By 1983—AACC’s 35th anniversary—the association counted 6,200 members and had launched three scientific divisions
, Animal Clinical Chemistry, Nutrition, and Pediatrics. The AACC Annual Scientific Meeting
, held in New York City, hosted more than 500 exhibitors. At the half-century mark (1998), the number of divisions had grown to 14, and the AACC Annual Scientific Meeting & Clinical Lab Expo
in Chicago attracted 17,000 attendees.
AACC in 2001 embarked on a bold adventure in public engagement with the launch of Lab Tests Online
(LTO), an online health resource on lab testing. Offering reliable and easy-to-read information about clinical lab tests, LTO now hosts content in 15 countries and in 13 languages throughout Asia, Europe, North America, South America and Australia and has welcomed more than 325 million users across the globe since its inception.
Recognizing the plusses of supporting early career clinical laboratory practitioners, AACC in 2003 created the Society for Young Clinical Laboratorians
(SYCL) for all members younger than age 40 and all trainee members. This thriving professional development community offers a rich menu of online and in person education, networking, and recognition opportunities.
Recognizing excellence and dedication to the clinical laboratory field have been top priorities of AACC since its inception. The association now offers 11 major awards
, some going as far back as 1952. AACC’s 20 scientific divisions and SYCL also acknowledge leading practitioners and researchers, and they support students and early career professionals through awards and travel grants.
Extending the association’s interest in quality, AACC’s Global Lab Quality Initiative
since 2011 has shared best practices with laboratory professionals worldwide. Through on-site educational workshops, on-demand webinars, and translated publications AACC in collaboration with host countries’ professional organizations, presents best practices in quality control and method verification.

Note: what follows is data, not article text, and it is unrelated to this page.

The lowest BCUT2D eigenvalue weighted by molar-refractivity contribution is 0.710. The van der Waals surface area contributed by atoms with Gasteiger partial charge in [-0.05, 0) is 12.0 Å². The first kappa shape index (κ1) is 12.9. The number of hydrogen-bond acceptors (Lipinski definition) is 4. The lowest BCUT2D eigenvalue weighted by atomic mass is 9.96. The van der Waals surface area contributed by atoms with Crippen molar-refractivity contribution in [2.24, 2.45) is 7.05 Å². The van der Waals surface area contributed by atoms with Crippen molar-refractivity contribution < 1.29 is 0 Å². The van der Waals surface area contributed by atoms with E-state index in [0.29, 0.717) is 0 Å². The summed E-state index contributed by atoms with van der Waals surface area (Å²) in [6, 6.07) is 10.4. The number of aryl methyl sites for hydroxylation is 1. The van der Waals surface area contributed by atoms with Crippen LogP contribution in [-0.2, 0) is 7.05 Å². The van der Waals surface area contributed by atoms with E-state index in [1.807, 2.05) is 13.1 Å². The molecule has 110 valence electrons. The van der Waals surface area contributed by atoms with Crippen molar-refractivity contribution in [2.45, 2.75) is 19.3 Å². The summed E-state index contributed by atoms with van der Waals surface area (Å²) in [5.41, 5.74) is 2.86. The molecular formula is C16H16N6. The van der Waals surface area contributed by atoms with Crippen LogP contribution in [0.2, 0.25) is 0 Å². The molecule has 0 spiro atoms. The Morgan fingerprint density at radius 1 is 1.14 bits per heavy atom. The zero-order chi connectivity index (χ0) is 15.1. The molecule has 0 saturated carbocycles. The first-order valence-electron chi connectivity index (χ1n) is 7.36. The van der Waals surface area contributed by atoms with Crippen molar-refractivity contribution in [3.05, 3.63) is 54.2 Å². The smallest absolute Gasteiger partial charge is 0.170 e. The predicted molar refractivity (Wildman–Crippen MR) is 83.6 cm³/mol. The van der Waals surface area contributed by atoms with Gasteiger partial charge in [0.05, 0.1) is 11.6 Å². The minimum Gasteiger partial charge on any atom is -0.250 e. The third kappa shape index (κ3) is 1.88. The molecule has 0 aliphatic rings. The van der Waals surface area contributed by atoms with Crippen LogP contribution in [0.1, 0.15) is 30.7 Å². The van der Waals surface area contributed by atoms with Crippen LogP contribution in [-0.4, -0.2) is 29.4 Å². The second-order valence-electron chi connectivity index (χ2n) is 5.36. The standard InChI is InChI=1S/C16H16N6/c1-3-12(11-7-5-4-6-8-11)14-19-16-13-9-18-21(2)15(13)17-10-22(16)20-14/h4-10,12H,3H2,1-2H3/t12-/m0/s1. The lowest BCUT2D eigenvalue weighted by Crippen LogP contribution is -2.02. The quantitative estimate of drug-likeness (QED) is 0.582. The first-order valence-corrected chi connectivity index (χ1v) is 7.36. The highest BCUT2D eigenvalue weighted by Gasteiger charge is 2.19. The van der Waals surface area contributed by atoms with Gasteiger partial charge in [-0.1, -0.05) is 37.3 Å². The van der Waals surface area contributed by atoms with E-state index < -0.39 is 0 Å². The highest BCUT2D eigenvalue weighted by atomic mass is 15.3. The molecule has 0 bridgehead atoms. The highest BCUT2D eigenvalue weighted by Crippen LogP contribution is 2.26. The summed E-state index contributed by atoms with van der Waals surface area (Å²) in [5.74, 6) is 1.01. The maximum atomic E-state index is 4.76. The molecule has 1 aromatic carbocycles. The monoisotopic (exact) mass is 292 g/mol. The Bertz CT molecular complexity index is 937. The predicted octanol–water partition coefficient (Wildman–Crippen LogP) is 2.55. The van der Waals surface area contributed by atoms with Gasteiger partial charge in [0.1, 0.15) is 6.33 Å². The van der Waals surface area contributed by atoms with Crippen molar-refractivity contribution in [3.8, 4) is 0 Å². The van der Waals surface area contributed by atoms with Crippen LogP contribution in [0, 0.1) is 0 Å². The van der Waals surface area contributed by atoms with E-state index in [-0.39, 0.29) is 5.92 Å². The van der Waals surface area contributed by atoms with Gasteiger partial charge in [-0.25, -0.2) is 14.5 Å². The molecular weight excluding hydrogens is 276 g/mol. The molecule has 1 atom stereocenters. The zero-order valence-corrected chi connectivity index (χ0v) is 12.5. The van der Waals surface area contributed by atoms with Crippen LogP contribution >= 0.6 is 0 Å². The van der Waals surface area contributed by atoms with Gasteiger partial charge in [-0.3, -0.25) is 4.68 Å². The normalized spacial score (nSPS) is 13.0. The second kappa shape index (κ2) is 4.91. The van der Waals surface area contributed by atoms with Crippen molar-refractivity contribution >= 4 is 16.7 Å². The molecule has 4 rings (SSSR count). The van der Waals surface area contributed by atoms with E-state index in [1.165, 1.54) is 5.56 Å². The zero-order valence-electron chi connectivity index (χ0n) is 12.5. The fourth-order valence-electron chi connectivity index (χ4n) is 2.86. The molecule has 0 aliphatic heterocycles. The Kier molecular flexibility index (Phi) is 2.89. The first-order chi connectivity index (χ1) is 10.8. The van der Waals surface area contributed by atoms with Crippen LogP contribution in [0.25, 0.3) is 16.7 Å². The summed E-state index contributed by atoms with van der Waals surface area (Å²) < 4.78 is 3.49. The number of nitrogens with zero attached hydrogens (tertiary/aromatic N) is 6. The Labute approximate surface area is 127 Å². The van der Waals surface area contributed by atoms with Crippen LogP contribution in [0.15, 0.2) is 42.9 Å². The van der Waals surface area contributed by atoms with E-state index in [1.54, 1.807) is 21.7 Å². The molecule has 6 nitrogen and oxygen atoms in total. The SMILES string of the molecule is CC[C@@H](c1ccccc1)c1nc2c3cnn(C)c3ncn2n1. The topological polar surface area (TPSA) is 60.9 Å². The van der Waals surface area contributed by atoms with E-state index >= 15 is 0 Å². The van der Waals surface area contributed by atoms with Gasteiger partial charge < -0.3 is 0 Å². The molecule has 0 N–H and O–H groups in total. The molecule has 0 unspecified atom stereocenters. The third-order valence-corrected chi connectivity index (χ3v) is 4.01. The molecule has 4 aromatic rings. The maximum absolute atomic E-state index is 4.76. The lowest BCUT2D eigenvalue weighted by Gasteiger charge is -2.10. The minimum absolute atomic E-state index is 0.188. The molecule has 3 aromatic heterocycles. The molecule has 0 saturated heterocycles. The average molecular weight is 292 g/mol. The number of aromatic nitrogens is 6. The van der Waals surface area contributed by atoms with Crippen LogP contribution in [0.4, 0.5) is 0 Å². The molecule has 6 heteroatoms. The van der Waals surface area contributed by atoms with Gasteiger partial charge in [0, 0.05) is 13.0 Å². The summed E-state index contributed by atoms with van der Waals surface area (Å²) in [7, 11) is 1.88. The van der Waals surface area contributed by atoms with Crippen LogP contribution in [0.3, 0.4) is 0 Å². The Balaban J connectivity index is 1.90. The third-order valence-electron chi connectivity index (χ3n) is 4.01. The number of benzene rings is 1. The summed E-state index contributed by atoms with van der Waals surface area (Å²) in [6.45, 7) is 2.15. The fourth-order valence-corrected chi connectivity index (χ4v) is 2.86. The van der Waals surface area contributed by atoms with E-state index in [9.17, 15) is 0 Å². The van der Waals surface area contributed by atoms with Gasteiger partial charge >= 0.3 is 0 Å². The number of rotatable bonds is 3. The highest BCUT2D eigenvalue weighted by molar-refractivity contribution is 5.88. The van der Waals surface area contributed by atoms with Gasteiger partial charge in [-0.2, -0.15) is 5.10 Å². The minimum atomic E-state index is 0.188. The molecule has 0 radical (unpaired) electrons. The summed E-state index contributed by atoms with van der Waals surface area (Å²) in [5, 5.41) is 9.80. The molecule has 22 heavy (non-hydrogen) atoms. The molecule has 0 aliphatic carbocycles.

Building on the warm collegiality and collaboration among AACC members at meetings and events, the association in late 2014 launched the Artery
, a members-only online community. This flourishing resource and virtual meeting forum has become the go-to place for members to seek advice and have vital practice-related questions answered. In 2017, more than 60% of AACC members logged in at least once with upwards of 5,100 discussions posted.
In keeping with its interest in promoting not only current but also emerging best practices and clinical discoveries, AACC in 2016 launched the Journal of Applied Laboratory Medicine
(JALM). An online scholarly publication, JALM emphasizes findings and applications that are in the translational continuum between being available today in laboratory practice and becoming available within the next 7 years.
Through the AACC Annual Scientific Meeting & Clinical Lab Expo
—widely acknowledged as the largest in the lab industry—other conferences and educational events, through advocacy and professional development initiatives, and through its commitment to publishing scholarly, practical and relevant research, recommendations and news, AACC in its 70th year continues the strong interest in quality and excellence in laboratory testing outlined by its founders in 1948.